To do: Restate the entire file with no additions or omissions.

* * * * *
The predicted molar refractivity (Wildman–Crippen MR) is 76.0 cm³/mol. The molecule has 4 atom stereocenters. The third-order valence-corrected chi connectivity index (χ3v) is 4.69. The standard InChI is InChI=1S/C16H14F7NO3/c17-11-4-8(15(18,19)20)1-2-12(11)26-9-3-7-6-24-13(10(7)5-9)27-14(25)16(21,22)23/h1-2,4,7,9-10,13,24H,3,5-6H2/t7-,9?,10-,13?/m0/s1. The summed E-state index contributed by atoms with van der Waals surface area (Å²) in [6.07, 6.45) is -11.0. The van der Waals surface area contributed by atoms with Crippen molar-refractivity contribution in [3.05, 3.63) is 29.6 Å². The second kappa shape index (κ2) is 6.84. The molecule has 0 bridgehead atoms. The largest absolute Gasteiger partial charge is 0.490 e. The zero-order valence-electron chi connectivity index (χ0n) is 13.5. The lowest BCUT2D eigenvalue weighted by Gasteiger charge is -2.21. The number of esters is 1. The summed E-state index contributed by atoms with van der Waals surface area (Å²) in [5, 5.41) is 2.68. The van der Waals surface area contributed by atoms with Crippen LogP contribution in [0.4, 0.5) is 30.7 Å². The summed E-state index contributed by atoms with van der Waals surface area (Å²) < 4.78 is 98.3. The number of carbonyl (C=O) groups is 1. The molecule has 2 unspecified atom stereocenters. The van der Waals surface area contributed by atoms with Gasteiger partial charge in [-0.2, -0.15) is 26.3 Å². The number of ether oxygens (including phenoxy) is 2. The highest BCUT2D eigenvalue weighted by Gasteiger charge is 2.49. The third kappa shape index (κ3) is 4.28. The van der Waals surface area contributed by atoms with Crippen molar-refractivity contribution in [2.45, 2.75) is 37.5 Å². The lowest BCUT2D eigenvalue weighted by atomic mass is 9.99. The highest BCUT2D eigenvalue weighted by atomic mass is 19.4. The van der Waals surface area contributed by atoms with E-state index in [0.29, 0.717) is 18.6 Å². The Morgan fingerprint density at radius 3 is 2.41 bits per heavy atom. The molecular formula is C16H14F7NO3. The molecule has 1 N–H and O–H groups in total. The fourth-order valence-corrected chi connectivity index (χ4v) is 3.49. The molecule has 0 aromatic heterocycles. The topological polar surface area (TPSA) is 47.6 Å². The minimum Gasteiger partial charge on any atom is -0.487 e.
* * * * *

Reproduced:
The predicted molar refractivity (Wildman–Crippen MR) is 76.0 cm³/mol. The molecule has 4 atom stereocenters. The third-order valence-corrected chi connectivity index (χ3v) is 4.69. The standard InChI is InChI=1S/C16H14F7NO3/c17-11-4-8(15(18,19)20)1-2-12(11)26-9-3-7-6-24-13(10(7)5-9)27-14(25)16(21,22)23/h1-2,4,7,9-10,13,24H,3,5-6H2/t7-,9?,10-,13?/m0/s1. The summed E-state index contributed by atoms with van der Waals surface area (Å²) in [6.07, 6.45) is -11.0. The van der Waals surface area contributed by atoms with Crippen molar-refractivity contribution in [3.05, 3.63) is 29.6 Å². The second kappa shape index (κ2) is 6.84. The molecule has 0 bridgehead atoms. The largest absolute Gasteiger partial charge is 0.490 e. The zero-order valence-electron chi connectivity index (χ0n) is 13.5. The lowest BCUT2D eigenvalue weighted by Gasteiger charge is -2.21. The number of esters is 1. The summed E-state index contributed by atoms with van der Waals surface area (Å²) in [5, 5.41) is 2.68. The van der Waals surface area contributed by atoms with Crippen LogP contribution in [0.4, 0.5) is 30.7 Å². The summed E-state index contributed by atoms with van der Waals surface area (Å²) < 4.78 is 98.3. The number of carbonyl (C=O) groups is 1. The molecule has 2 unspecified atom stereocenters. The van der Waals surface area contributed by atoms with Gasteiger partial charge in [-0.2, -0.15) is 26.3 Å². The number of ether oxygens (including phenoxy) is 2. The highest BCUT2D eigenvalue weighted by Gasteiger charge is 2.49. The third kappa shape index (κ3) is 4.28. The van der Waals surface area contributed by atoms with Crippen molar-refractivity contribution in [2.45, 2.75) is 37.5 Å². The lowest BCUT2D eigenvalue weighted by atomic mass is 9.99. The highest BCUT2D eigenvalue weighted by atomic mass is 19.4. The van der Waals surface area contributed by atoms with E-state index in [0.29, 0.717) is 18.6 Å². The Morgan fingerprint density at radius 3 is 2.41 bits per heavy atom. The molecular formula is C16H14F7NO3. The molecule has 1 N–H and O–H groups in total. The fourth-order valence-corrected chi connectivity index (χ4v) is 3.49. The molecule has 0 aromatic heterocycles. The topological polar surface area (TPSA) is 47.6 Å². The minimum Gasteiger partial charge on any atom is -0.487 e.